The authors believe that migrants from all counties were equally likely to be arrested as vagrants, and that the total number of vagrants from a county is proportional to the amount of migration from that county. In other words, we do not believe that people from Cornwall, for example, were more likely to be arrested as vagrants than people from Leicestershire. Again, if this was not the case, modelling may not be appropriate.

The dataset contains details of vagrants from 32 of the 39 historic English counties (see Figure 4). The remaining 7 counties were not included in the analysis because of possibly incomplete data, and the reasons for this are cited in the original paper.^{2} If the missing counties had not been geographically clustered as they are, a gravity model might not have been appropriate.

The dataset contains very few “recidivists”  repeat offenders. Some migration channels in various points in history and places in the world include a great deal of seasonal, temporary, or repeat migration. If the migration you are attempting to model includes any of these, and you believe them to be distributed unevenly across your possible origin and destinations, a gravity model might not be appropriate.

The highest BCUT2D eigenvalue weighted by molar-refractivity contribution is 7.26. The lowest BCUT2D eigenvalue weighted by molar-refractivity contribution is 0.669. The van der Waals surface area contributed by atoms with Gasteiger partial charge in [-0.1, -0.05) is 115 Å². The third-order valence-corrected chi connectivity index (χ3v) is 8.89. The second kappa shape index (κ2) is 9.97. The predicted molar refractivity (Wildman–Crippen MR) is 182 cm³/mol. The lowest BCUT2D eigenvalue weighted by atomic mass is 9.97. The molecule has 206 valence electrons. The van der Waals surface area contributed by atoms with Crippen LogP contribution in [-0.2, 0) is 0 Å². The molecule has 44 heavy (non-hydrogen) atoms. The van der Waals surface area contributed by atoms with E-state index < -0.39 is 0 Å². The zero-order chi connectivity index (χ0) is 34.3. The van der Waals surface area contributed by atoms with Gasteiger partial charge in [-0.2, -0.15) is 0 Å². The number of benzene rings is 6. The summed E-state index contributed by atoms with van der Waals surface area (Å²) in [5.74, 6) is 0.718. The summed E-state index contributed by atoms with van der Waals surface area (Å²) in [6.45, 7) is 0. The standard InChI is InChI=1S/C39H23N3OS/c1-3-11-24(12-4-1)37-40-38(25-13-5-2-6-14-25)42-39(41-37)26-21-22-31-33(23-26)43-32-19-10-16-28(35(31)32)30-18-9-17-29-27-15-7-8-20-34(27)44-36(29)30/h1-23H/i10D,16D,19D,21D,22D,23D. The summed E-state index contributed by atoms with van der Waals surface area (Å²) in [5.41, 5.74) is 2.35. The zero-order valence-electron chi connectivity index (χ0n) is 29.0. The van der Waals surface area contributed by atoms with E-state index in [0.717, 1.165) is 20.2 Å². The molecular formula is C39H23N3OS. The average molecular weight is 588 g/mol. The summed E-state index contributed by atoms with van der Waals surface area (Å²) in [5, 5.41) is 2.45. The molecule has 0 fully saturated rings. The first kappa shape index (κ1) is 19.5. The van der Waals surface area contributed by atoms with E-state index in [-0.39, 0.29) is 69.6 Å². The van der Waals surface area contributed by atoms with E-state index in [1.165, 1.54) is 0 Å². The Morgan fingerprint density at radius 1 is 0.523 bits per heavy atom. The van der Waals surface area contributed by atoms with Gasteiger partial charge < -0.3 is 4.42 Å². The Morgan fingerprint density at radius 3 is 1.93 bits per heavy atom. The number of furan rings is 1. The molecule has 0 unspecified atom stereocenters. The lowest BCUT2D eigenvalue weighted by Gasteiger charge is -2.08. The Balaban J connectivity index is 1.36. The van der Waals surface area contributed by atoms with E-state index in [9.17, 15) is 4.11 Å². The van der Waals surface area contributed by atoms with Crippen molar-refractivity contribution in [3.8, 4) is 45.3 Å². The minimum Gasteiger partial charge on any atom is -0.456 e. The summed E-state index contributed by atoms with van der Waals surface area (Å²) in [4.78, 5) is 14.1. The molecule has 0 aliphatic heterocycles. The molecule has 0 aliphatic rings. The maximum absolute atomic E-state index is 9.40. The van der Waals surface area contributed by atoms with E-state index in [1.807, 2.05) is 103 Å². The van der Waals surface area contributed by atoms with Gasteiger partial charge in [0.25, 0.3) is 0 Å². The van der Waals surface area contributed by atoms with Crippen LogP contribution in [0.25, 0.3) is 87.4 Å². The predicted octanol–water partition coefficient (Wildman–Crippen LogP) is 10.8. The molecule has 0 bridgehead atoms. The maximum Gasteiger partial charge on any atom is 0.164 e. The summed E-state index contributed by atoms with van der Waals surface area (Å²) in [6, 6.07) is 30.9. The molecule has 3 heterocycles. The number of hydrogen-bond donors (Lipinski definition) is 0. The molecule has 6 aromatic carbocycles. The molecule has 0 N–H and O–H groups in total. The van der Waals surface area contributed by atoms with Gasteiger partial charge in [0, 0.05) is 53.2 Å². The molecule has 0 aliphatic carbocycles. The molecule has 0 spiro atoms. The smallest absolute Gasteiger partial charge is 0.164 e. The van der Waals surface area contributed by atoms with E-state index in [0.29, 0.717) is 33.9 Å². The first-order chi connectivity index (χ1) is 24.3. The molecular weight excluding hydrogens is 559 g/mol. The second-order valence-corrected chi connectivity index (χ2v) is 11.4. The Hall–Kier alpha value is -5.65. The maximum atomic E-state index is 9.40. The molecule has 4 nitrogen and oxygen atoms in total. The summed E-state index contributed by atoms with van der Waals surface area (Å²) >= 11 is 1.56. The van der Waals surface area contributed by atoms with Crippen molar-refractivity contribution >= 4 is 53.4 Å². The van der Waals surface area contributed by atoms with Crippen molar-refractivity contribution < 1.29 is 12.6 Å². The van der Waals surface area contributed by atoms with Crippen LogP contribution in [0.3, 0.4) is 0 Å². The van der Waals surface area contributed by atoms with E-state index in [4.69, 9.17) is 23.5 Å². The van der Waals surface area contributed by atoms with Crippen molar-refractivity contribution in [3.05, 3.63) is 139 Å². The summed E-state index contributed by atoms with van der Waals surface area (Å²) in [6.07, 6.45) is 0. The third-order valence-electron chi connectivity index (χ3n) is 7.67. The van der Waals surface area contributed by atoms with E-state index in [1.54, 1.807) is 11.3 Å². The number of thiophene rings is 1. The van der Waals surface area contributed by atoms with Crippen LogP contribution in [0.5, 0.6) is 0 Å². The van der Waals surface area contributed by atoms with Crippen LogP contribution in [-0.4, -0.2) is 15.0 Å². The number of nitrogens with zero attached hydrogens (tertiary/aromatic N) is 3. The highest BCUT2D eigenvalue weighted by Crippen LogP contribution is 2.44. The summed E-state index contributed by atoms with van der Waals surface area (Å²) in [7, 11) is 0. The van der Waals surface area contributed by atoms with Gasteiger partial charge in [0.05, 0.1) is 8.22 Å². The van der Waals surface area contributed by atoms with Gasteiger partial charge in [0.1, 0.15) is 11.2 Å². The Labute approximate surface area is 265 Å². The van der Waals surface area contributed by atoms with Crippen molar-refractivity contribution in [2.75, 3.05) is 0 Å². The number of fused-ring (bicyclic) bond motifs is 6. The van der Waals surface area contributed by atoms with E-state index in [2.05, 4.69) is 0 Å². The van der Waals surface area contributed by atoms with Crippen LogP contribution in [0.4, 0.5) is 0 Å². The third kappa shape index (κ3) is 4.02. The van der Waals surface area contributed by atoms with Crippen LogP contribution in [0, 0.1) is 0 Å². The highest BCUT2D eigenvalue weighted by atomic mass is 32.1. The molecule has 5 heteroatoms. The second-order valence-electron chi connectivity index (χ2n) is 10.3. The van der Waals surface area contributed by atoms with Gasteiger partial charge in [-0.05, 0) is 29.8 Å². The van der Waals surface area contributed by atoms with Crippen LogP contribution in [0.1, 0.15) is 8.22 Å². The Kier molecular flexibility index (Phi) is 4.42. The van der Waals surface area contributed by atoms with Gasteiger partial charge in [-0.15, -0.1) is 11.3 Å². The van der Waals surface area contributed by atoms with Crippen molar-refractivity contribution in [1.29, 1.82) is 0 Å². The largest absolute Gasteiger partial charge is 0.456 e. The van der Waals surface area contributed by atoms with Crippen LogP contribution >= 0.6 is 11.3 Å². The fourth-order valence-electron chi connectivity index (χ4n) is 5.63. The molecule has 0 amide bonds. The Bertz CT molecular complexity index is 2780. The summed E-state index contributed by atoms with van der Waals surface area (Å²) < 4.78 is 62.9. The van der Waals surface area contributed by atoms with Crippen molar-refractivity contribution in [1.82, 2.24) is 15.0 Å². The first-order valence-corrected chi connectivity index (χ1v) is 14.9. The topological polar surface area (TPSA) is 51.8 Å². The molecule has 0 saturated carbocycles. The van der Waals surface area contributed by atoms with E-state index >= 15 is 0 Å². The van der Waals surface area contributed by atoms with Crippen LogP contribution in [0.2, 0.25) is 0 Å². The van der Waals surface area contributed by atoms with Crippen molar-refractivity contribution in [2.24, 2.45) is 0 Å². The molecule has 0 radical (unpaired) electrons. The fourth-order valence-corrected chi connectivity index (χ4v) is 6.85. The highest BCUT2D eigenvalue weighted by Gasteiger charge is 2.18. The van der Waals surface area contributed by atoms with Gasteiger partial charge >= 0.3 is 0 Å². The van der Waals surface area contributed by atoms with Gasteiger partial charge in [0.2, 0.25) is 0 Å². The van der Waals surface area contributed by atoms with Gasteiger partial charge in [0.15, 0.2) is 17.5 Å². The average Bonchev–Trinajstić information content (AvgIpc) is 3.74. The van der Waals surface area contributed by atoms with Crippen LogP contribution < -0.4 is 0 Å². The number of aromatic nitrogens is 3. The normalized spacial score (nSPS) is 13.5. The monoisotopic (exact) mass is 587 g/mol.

A model of this sort should always contain moving entities that are of the same type as one another whenever possible (coffee beans and coffee beans, not coffee beans and bananas). Despite the fact that all of these individuals appear on the same types of lists, the “vagrants” in the sources represent three distinct types of people.
 The “vagabond poor”  the stereotypical poor individual from elsewhere.
 Demobilised soldiers who used the vagrancy system for a free ride home.
 Individuals expelled back to London from other counties (not relevant to the original research question and excluded here).
The first two groups represent migrants from elsewhere, but because they came to London via quite different paths  one as an economic migrants and one dumped on the docks after finishing work overseas  they were modelled separately in the original article. Splitting these two types of vagrants into two models meant more defensible results. Those were not the only two subsets we could have modelled, as any subset for which there was an intellectual case would also do (e.g. men and women).